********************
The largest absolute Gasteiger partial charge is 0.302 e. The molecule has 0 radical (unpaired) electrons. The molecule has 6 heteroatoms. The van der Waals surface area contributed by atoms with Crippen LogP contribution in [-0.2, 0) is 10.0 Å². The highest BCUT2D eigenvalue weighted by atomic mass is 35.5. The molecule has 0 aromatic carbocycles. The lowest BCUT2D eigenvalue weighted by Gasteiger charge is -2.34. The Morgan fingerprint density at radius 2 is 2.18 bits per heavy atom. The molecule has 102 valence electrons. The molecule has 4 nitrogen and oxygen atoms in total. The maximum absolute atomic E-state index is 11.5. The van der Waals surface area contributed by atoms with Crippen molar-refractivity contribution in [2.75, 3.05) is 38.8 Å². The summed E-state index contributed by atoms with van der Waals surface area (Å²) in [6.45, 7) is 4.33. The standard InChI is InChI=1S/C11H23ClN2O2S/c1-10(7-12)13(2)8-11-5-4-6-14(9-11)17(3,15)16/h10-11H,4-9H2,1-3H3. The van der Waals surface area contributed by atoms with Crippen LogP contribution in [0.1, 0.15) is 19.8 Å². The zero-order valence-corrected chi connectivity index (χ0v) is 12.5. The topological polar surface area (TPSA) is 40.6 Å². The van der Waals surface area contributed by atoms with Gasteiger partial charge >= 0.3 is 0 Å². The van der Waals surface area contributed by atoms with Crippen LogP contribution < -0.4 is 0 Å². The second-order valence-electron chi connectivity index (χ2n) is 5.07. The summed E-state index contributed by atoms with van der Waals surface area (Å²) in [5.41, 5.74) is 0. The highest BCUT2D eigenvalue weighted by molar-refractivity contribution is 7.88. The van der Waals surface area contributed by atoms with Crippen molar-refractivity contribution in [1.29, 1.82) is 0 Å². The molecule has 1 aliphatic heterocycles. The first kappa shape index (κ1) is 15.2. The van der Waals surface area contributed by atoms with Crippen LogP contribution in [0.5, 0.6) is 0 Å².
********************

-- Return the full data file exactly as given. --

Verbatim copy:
The largest absolute Gasteiger partial charge is 0.302 e. The molecule has 0 radical (unpaired) electrons. The molecule has 6 heteroatoms. The van der Waals surface area contributed by atoms with Crippen LogP contribution in [-0.2, 0) is 10.0 Å². The highest BCUT2D eigenvalue weighted by atomic mass is 35.5. The molecule has 0 aromatic carbocycles. The lowest BCUT2D eigenvalue weighted by Gasteiger charge is -2.34. The Morgan fingerprint density at radius 2 is 2.18 bits per heavy atom. The molecule has 102 valence electrons. The molecule has 4 nitrogen and oxygen atoms in total. The maximum absolute atomic E-state index is 11.5. The van der Waals surface area contributed by atoms with Crippen molar-refractivity contribution in [2.75, 3.05) is 38.8 Å². The summed E-state index contributed by atoms with van der Waals surface area (Å²) in [6.45, 7) is 4.33. The standard InChI is InChI=1S/C11H23ClN2O2S/c1-10(7-12)13(2)8-11-5-4-6-14(9-11)17(3,15)16/h10-11H,4-9H2,1-3H3. The van der Waals surface area contributed by atoms with Crippen LogP contribution in [0.1, 0.15) is 19.8 Å². The zero-order valence-corrected chi connectivity index (χ0v) is 12.5. The topological polar surface area (TPSA) is 40.6 Å². The van der Waals surface area contributed by atoms with Gasteiger partial charge >= 0.3 is 0 Å². The van der Waals surface area contributed by atoms with Crippen LogP contribution < -0.4 is 0 Å². The second-order valence-electron chi connectivity index (χ2n) is 5.07. The summed E-state index contributed by atoms with van der Waals surface area (Å²) in [5.41, 5.74) is 0. The highest BCUT2D eigenvalue weighted by molar-refractivity contribution is 7.88. The van der Waals surface area contributed by atoms with Crippen molar-refractivity contribution in [1.29, 1.82) is 0 Å². The molecule has 1 aliphatic heterocycles. The first kappa shape index (κ1) is 15.2. The van der Waals surface area contributed by atoms with Crippen LogP contribution in [0.5, 0.6) is 0 Å².